• $10,000 from California IATSE Council PAC
    • $1,045 from Margaret Hutchinson (not employed, Los Angeles)
    • $1,000 from Marilyn Gausewitz (not employed, Newport Beach)
    • $1,000 from Kim Ridder (not employed, Claremont)
    • $1,000 from Thomas Warren (engineer, San Ramon)
    • $500 from Jocelyn Vick (not employed, Sonoma)

The Nooner for Tuesday, July 27, 2021, presented by SYASL Partners

 20 days

SPORTS PAGE: First pitch of Dodgers at the Giants is at 6:45, with Urias on the mound for the men in blue and Webb pitching for the orange and black.

Happy terrific Tuesday! It's a busy day in the gnus. We have a new recall poll, vaccination/testing requirements for state employees, and forthcoming CDC guidance on masking indoors for those already vaccinated. 

Meanwhile, I'm repeating this all week:

I announced Nooner Sustainers in Friday's This Week in Nooner email, but now have a page up describing it. Several of you have asked for something like this during my nag sessions over the last year, and I finally got to it on my to-do/wish list. Of course, that list continues to be very long.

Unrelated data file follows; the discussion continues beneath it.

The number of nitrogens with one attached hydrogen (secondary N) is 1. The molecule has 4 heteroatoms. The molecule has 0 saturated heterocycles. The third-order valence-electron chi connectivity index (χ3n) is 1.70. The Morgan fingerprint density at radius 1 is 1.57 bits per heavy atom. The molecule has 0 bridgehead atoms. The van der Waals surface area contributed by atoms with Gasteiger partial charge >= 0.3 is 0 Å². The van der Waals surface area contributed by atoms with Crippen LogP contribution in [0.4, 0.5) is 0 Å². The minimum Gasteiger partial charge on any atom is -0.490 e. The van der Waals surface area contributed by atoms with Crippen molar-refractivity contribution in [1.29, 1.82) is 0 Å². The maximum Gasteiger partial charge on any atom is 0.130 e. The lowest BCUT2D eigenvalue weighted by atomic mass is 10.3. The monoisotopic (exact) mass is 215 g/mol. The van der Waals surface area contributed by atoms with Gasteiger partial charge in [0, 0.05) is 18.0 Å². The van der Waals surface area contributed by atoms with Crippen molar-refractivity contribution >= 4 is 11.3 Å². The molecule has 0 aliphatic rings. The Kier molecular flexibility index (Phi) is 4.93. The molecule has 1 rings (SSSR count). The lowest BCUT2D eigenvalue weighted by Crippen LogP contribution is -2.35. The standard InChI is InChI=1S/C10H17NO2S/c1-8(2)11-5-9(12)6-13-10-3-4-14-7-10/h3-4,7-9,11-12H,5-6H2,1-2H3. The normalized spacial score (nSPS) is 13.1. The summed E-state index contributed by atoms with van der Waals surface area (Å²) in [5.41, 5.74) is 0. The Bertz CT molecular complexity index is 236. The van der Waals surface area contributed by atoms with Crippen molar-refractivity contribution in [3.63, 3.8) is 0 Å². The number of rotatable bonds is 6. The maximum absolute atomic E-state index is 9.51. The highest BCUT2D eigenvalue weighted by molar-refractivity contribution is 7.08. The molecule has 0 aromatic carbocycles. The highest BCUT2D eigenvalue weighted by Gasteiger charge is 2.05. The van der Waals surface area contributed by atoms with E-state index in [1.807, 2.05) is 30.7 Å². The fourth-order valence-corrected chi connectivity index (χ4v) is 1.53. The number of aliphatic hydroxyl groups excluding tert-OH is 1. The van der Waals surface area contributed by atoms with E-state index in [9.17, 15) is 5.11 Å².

Although I have replaced the "nag box" for the new program that doesn't mean I don't equally need/appreciate those $10-25 tips or anything you can do. For the app users, in addition to Venmo (Scott-Lay), I have added the Cash App and am scott95811, and of course there are Square, PayPal, and traditional mail options here. Thank you to those who have already stepped up!

As the legislative session winds down with only one month left meaning the advertising picture won't be much better for awhile, it's clear that I must rely on readers more to get through this year. Advertising (display and classified) is down $2,000 per month and I've already wiped out my savings. Meanwhile, readership has held steady.

Hopefully 2022 will be largely back to normal, but for now, I thank you for considering supporting this work.

Otherwise, I'll need to shut down The Nooner soon and get a "real job." I can't do this as a hobby as I used to, as it's now 12 hours of work most days between The Nooner and the website, from coding to content. I don't say that to complain, as I love what I'm doing and this community we have.

Thank you,

On to the news...


  • Vaxx stats: 
    • Californians fully vaccinated: 21,087,719 (62.1% of 12+) - 17th among U.S. states